In other words, all the private cemeteries in Manhattan at that time – St. Paul’s, St. Marks in the Bouwerie, Trinity Church, Old St. Patrick’s Cathedral, New York City Marble Cemetery, and New York Marble Cemetery – were full or reserved. This essentially meant that only the wealthy (i.e. founding fathers of NY and their families, politicians, old money) could afford burials there. Calvary Cemetery was for the 99% (in modern jargon) and opened after the 1830 cholera epidemic which claimed more than 3,500 victims.
Which begs the question – where, pray tell, were these sickly victims buried?
From Thomas Bahde’s The Common Dust of Potter’s Field, New York City and its bodies politic, 1800-1860:
Of special concern to health reformers in antebellum New York were frequent and devastating epidemics of yellow fever and cholera. While large outbreaks of yellow fever were largely contained by the 1830s, lower class wards remained especially vulnerable to cholera epidemics. Public-health reformers cited numerous causes for these continued public health problems. Slaughterhouses, inadequate sanitation, and urban graveyards were among the most important… Nearly twenty years earlier in 1806, a committee of the Board of Health had reported that burial in urban churchyards was deleterious to the public health, stating that “interments of dead bodies within the city, ought to be prohibited. A vast mass of decaying animal matter, produced by the superstition of interring dead bodies near the churches . . . is now deposited in many of the most populous parts of the city.”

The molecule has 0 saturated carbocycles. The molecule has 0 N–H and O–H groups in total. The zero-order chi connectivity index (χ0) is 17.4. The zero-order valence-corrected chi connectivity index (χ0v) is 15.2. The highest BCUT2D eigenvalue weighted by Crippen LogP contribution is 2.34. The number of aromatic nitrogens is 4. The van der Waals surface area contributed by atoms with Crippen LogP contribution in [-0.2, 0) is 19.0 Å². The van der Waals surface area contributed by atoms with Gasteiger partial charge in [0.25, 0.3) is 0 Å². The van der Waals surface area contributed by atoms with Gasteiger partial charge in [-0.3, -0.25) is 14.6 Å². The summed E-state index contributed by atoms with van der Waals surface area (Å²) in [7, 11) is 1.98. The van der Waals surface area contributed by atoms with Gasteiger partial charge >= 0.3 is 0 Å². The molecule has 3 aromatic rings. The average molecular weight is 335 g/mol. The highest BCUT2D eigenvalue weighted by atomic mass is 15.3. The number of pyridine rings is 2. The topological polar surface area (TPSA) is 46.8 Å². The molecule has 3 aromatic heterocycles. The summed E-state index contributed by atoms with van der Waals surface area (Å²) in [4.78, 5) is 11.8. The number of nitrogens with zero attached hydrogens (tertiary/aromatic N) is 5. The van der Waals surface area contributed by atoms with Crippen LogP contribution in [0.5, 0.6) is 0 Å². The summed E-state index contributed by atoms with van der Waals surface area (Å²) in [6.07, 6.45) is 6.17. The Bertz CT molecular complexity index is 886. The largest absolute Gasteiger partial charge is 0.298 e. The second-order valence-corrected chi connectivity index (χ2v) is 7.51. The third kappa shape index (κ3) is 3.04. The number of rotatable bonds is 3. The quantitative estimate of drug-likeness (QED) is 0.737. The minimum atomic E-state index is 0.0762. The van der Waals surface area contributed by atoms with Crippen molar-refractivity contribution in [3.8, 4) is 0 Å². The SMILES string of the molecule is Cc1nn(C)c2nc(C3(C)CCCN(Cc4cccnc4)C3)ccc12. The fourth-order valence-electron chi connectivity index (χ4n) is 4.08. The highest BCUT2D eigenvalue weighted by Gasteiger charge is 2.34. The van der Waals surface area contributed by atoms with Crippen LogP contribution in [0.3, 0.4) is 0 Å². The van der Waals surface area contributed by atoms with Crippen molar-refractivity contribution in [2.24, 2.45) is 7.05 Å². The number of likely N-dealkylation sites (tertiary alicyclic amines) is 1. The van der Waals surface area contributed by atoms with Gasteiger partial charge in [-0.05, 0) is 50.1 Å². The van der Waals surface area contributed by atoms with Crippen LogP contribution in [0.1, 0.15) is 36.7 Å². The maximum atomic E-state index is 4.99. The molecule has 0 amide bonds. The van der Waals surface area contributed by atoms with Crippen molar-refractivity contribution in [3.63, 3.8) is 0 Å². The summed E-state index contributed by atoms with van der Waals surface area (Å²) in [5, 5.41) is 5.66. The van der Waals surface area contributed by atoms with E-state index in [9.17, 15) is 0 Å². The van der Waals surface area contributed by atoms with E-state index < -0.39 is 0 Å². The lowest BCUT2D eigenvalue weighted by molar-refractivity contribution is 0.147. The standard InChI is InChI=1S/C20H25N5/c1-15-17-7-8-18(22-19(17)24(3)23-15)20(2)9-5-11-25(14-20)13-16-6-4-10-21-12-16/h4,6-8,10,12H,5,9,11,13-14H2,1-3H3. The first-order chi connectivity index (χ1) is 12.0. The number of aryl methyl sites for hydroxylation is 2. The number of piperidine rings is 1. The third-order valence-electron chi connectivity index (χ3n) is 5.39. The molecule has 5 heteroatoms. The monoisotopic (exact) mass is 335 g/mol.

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Harper’s Weekly. April 23, 1881.
Now let’s quickly jump forward to the 1970s. It was then that the corrupt crew consisting of the now-disgraced Sheldon Silver and his comrades razed the lots that became SPURA, yet decidedly left building foundations intact. That choice was most probably due to prohibitive costs of removal.
From the New York Times, June 6, 1986, just a few blocks away in Little Italy: